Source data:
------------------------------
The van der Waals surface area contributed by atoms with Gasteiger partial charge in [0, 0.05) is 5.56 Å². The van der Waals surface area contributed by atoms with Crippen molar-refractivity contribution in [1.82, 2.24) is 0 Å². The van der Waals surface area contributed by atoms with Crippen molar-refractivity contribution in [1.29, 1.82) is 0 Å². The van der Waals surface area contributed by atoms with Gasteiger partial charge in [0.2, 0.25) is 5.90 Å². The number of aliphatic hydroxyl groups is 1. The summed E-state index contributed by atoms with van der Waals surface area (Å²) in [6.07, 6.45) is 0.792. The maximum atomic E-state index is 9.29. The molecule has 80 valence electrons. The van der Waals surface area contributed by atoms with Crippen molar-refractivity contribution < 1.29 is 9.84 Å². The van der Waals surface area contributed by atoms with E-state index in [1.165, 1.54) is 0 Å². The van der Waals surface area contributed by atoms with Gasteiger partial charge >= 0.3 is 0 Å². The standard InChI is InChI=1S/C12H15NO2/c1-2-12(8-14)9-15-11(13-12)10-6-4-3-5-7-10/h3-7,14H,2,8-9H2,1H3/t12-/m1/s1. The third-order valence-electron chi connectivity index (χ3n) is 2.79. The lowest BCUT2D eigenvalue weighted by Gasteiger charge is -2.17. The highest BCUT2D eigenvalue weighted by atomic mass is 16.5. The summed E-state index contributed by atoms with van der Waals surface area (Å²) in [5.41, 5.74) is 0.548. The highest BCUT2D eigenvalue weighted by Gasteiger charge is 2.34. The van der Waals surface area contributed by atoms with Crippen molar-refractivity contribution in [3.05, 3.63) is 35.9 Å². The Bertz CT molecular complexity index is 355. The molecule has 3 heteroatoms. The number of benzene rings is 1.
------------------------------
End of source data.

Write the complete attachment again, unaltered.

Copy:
The van der Waals surface area contributed by atoms with Gasteiger partial charge in [0, 0.05) is 5.56 Å². The van der Waals surface area contributed by atoms with Crippen molar-refractivity contribution in [1.82, 2.24) is 0 Å². The van der Waals surface area contributed by atoms with Crippen molar-refractivity contribution in [1.29, 1.82) is 0 Å². The van der Waals surface area contributed by atoms with Gasteiger partial charge in [0.2, 0.25) is 5.90 Å². The number of aliphatic hydroxyl groups is 1. The summed E-state index contributed by atoms with van der Waals surface area (Å²) in [6.07, 6.45) is 0.792. The maximum atomic E-state index is 9.29. The molecule has 80 valence electrons. The van der Waals surface area contributed by atoms with Crippen molar-refractivity contribution < 1.29 is 9.84 Å². The van der Waals surface area contributed by atoms with E-state index in [1.165, 1.54) is 0 Å². The van der Waals surface area contributed by atoms with Gasteiger partial charge >= 0.3 is 0 Å². The standard InChI is InChI=1S/C12H15NO2/c1-2-12(8-14)9-15-11(13-12)10-6-4-3-5-7-10/h3-7,14H,2,8-9H2,1H3/t12-/m1/s1. The third-order valence-electron chi connectivity index (χ3n) is 2.79. The lowest BCUT2D eigenvalue weighted by Gasteiger charge is -2.17. The highest BCUT2D eigenvalue weighted by atomic mass is 16.5. The summed E-state index contributed by atoms with van der Waals surface area (Å²) in [5.41, 5.74) is 0.548. The highest BCUT2D eigenvalue weighted by Gasteiger charge is 2.34. The van der Waals surface area contributed by atoms with Crippen molar-refractivity contribution in [3.05, 3.63) is 35.9 Å². The Bertz CT molecular complexity index is 355. The molecule has 3 heteroatoms. The number of benzene rings is 1.